Meet Tracy Mullen, a fellow doll lover and Museum Member. She matter-of-factly states, “Dolls are my passion. They don’t have to be perfect – for example, one Jumeau has a hairline crack but you don’t see it and she is so pretty.” Like any true collector, Tracy hasn’t limited herself to just dolls. “I have a lot of other collections too – it has gotten where my husband doesn’t see when I bring [new things] in because I have so many.” And what doll enthusiast hasn’t had their heart stolen by a fuzzy faced bear or animal? “Well I really love artist bears. One-of-a-kind, so they don’t have to be old.”
One fateful day, Tracy came into the Museum Store and a Bruin Bear sat on the shelf. A rare and wonderful vision of white mohair and black button eyes stared out. From around 1907, he had his original thread claws, humped back, and working squeeker. “This [bear] is by far the most special to me. I couldn’t resist him when I saw him. It was love at first sight and when I picked him up, I just melted. There was no putting him back down again.” The deal was sealed. “While he was on layaway I came in every month and visited him. They took very good care of him!” Finally, the day came when the Bruin left to begin his new life with Tracy. The Museum missed his sweet face greatly, but knew he had found a wonderful caretaker. And off they went.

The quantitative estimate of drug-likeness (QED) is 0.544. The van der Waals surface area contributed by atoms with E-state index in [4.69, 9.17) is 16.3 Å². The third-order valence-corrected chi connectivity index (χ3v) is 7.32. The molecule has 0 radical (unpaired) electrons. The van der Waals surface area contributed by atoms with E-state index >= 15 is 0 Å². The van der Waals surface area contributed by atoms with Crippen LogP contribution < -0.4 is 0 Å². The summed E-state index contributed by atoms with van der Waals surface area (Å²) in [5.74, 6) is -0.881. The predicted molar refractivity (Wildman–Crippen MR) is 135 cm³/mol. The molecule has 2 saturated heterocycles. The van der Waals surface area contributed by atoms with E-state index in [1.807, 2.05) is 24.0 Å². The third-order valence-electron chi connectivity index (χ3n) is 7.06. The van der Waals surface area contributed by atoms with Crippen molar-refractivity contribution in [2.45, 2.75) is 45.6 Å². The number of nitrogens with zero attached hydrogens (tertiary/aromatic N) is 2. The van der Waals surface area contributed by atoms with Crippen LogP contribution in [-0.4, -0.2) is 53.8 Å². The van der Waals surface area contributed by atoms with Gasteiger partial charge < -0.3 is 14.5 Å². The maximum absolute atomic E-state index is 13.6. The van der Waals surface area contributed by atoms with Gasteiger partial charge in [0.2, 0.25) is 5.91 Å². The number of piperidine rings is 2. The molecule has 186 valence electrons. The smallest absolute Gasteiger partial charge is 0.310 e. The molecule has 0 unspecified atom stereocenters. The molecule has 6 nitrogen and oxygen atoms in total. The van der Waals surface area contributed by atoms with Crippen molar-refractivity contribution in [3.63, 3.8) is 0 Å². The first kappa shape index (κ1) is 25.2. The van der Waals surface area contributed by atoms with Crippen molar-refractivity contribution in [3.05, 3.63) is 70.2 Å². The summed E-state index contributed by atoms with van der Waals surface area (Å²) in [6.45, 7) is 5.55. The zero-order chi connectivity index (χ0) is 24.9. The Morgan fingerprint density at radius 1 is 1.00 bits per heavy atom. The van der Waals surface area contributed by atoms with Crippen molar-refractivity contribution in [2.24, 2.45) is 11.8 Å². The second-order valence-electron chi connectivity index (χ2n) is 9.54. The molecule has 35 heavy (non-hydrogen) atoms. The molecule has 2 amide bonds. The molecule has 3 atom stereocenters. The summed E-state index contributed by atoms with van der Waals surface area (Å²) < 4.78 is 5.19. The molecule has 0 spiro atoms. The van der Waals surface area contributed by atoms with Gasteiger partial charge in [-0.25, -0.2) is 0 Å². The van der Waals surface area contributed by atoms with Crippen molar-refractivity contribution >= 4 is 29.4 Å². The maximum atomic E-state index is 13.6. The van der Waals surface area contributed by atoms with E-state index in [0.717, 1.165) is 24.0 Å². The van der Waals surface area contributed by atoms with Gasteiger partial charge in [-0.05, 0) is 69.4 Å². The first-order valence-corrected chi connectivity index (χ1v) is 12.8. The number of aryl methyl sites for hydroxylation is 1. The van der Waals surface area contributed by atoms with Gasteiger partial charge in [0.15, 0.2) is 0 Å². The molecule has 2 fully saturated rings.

Then, Tracy entered her precious treasure into the UFDC Regional competition. And just as if to confirm all that she knew and felt for her dear friend, he came out top bear!
“I didn’t realize how important it was for me to win the blue ribbon. When I walked across the room and saw it, I was thrilled.” This deserving bear proudly wears his prize, an additional piece of wardrobe if you will, as he sits in his suitcase home. Tracy and the Bruin exchange adoring glances, she for her find and he for his new owner. What’s next for this duo besides the “Happily Ever After”, perhaps a UFDC National competition? We’ll let you know!

If you have a story of the Museum playing matchmaker to your collecting dreams please let us know. We’d love to share your story!

MUSEUM HOURS: Mon-Sat 10am to 5pm, Sun 1pm to 5pm
Tues-Sat 11am to 4pm, Thurs 11am to 8pm, Closed Sunday & Monday